Chinese media views of events in Libya draw implicit contrasts between the Gaddafi regime and China’s own government. Beijing, it is suggested, has enabled the country to stand up against the West by strengthening the nation, enacting judicious reforms and maintaining supposedly unshakeable unity. An opinion piece at Xinhua, for example, lamented the chaotic state of Libya, expressing concern that fragmentation of the rebel forces might stall reconstruction and leave the country vulnerable to Western interference. While The Economist proclaimed “The birth of free Libya“, the Xinhua piece warns readers, “Don’t rush to celebrate the post-Gaddafi era”.
Despite Gaddafi’s fate remaining unknown, his era has undoubtedly come to an end. However, there are reasons to remain cautious, or at least not too optimistic, about the country’s future as no one has any illusions about the tremendous difficulties ahead.
The fact is that a new era is yet to come, due to the current power vacuum and a newly unfolding power struggle.
Currently, the big question is how long the transitional period will last in the crisis-torn North African country now that the Gaddafi regime is gone.
The answer to this largely lies with the rebels themselves. Now the common goal of toppling Gaddafi’s rule in Libya has been achieved, can the rebel camp maintain its unity, establish a new cause, strike a sustainable power balance and secure national reconciliation? For the hastily formed National Transitional Council (NTC), it will be an extremely complicated and arduous mission to establish a national political structure that includes a parliament, various levels of governments, an army and police force.
The Global Times, under the headline “Libya media spectacle gives way to reality“, claimed that the country had become a “mess” for which the West should take responsibility, while simultaneously attributing the collapse of the regime to the will of the people and playing down the importance of Western intervention.
Gaddafi’s fate has told the world two things. First, never underestimate the power of the people. The Libyan civil war resulted from Gaddafi losing the support of his people, particularly those in the east. The spread of the Arab Spring and the help of Western governments were unlikely to have a deep impact without the support of the people.
The second lesson to learn from Gaddafi’s demise is that a weak country cannot easily control its own fate. It cannot escape the will of the major powers.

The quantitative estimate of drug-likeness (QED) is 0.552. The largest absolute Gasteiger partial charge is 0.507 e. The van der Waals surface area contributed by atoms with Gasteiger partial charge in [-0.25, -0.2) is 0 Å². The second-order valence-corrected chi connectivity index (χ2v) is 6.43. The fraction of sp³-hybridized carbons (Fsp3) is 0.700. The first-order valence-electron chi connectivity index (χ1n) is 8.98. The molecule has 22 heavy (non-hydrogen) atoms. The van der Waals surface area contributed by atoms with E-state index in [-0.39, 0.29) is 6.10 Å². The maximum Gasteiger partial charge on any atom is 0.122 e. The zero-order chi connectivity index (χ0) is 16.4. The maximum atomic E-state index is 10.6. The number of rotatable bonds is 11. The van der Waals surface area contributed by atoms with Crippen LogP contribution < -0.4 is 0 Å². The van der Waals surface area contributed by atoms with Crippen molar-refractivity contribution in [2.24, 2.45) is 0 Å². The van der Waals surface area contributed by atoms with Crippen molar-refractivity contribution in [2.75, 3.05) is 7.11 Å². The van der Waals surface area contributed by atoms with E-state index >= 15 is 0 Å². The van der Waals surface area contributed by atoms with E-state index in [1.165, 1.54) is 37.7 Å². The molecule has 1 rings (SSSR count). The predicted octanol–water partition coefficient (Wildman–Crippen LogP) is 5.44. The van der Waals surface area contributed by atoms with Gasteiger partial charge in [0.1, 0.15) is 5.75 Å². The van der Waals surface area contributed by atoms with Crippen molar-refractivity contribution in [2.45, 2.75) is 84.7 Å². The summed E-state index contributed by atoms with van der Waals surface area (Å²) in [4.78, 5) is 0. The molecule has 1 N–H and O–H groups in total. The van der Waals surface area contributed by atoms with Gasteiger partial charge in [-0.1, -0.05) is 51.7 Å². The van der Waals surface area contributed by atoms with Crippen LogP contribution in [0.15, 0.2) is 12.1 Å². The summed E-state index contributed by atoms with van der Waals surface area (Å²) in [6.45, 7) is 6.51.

If Gaddafi had woken up to public demands earlier and pushed reforms through before the West decided to remove him, he might have avoided a civil war and taken Libya down a different path. Now, Libya’s future lies in the hands of the West.
… Overthrowing Gaddafi is entertainment for the media, but talk of rebuilding is not. The West has to take responsibility for clearing up its mess in Libya .
There are too many places in the world that need to be rebuilt right now. Afghanistan and Iraq are already headaches, and Egypt is added to the list. The West is going through economic hardship now, and it is doubtful whether it can stand the Libyan burden?
In a blog post translated by China Media Project, Yang Hengjun dismissed such comparisons with Iraq:
Talking about the whereabouts of Gadhafi recalls the time when Saddam Hussein was found hiding away in a hole, and some people wondered why he would subject himself to such humiliation. What had happened to all of those lofty sentiments about leading the country in opposing America and the West? Was he not willing to sacrifice himself for his righteous cause? How is it these tyrants are all the same? And in talking about Iraq, we can’t help but remember the words we’ve seen on so many websites in China lately: “We’re concerned that Libya might become another Iraq . . . ”
“Another Iraq”? This definitely means seeing Iraq as a negative example. After the American invasion of Iraq there certainly was a time of chaos and killing, but was that not because the dictator Saddam was unwilling to give up his absolute rule and continued to put up a resistance? Try asking the Iraqi people: How many of you are unwilling to make these sacrifices and would rather return to the era of Saddam Hussein? Was there less mass murder and chaos in Iraq under Saddam than there is now …?